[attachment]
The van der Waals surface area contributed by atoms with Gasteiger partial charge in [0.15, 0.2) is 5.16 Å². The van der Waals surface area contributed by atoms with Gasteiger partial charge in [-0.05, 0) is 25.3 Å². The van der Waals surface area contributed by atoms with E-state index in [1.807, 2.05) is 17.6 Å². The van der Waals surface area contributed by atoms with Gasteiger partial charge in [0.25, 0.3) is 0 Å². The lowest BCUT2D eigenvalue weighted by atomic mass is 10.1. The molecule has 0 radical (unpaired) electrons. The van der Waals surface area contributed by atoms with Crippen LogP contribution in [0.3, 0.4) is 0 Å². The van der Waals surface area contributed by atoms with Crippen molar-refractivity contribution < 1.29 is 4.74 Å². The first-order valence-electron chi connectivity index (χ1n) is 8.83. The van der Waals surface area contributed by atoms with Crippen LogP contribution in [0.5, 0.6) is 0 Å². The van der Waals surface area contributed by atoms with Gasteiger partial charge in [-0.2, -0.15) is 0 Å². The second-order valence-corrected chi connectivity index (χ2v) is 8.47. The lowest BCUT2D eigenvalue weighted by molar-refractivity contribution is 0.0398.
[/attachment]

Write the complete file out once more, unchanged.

The van der Waals surface area contributed by atoms with Gasteiger partial charge in [0.15, 0.2) is 5.16 Å². The van der Waals surface area contributed by atoms with Gasteiger partial charge in [-0.05, 0) is 25.3 Å². The van der Waals surface area contributed by atoms with E-state index in [1.807, 2.05) is 17.6 Å². The van der Waals surface area contributed by atoms with Gasteiger partial charge in [0.25, 0.3) is 0 Å². The lowest BCUT2D eigenvalue weighted by atomic mass is 10.1. The molecule has 0 radical (unpaired) electrons. The van der Waals surface area contributed by atoms with Crippen LogP contribution in [0.3, 0.4) is 0 Å². The van der Waals surface area contributed by atoms with Crippen molar-refractivity contribution < 1.29 is 4.74 Å². The first-order valence-electron chi connectivity index (χ1n) is 8.83. The van der Waals surface area contributed by atoms with Crippen LogP contribution in [0.5, 0.6) is 0 Å². The van der Waals surface area contributed by atoms with Gasteiger partial charge in [-0.2, -0.15) is 0 Å². The second-order valence-corrected chi connectivity index (χ2v) is 8.47. The lowest BCUT2D eigenvalue weighted by molar-refractivity contribution is 0.0398.